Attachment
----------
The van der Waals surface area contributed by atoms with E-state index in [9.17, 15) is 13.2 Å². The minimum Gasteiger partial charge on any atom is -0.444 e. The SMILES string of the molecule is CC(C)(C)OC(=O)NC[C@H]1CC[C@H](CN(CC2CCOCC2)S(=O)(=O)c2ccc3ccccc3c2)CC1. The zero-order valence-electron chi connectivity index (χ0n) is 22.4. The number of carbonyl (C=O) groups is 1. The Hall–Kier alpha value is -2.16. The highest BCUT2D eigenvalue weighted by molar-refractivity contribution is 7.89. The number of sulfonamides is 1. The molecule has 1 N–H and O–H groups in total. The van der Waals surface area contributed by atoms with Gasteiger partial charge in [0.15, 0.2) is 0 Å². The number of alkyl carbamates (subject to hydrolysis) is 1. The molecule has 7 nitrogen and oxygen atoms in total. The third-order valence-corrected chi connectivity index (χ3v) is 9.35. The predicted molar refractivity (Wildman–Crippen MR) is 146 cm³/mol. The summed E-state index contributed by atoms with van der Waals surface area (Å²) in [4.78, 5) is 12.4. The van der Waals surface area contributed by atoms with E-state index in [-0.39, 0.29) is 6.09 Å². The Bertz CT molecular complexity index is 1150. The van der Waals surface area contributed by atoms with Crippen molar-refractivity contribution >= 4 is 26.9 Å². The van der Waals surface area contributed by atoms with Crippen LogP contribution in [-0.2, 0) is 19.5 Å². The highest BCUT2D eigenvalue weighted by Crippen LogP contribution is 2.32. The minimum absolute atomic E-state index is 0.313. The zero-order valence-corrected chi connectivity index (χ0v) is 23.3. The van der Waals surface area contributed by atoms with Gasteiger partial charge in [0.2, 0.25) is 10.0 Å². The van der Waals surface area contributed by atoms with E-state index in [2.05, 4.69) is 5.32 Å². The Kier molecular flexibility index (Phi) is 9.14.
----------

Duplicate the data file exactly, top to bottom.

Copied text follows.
The van der Waals surface area contributed by atoms with E-state index in [9.17, 15) is 13.2 Å². The minimum Gasteiger partial charge on any atom is -0.444 e. The SMILES string of the molecule is CC(C)(C)OC(=O)NC[C@H]1CC[C@H](CN(CC2CCOCC2)S(=O)(=O)c2ccc3ccccc3c2)CC1. The zero-order valence-electron chi connectivity index (χ0n) is 22.4. The number of carbonyl (C=O) groups is 1. The Hall–Kier alpha value is -2.16. The highest BCUT2D eigenvalue weighted by molar-refractivity contribution is 7.89. The number of sulfonamides is 1. The molecule has 1 N–H and O–H groups in total. The van der Waals surface area contributed by atoms with Gasteiger partial charge in [0.15, 0.2) is 0 Å². The number of alkyl carbamates (subject to hydrolysis) is 1. The molecule has 7 nitrogen and oxygen atoms in total. The third-order valence-corrected chi connectivity index (χ3v) is 9.35. The predicted molar refractivity (Wildman–Crippen MR) is 146 cm³/mol. The summed E-state index contributed by atoms with van der Waals surface area (Å²) in [4.78, 5) is 12.4. The van der Waals surface area contributed by atoms with E-state index in [-0.39, 0.29) is 6.09 Å². The Bertz CT molecular complexity index is 1150. The van der Waals surface area contributed by atoms with Crippen molar-refractivity contribution >= 4 is 26.9 Å². The van der Waals surface area contributed by atoms with Crippen LogP contribution in [-0.2, 0) is 19.5 Å². The highest BCUT2D eigenvalue weighted by Crippen LogP contribution is 2.32. The minimum absolute atomic E-state index is 0.313. The zero-order valence-corrected chi connectivity index (χ0v) is 23.3. The van der Waals surface area contributed by atoms with Gasteiger partial charge in [0.2, 0.25) is 10.0 Å². The van der Waals surface area contributed by atoms with E-state index in [2.05, 4.69) is 5.32 Å². The Kier molecular flexibility index (Phi) is 9.14.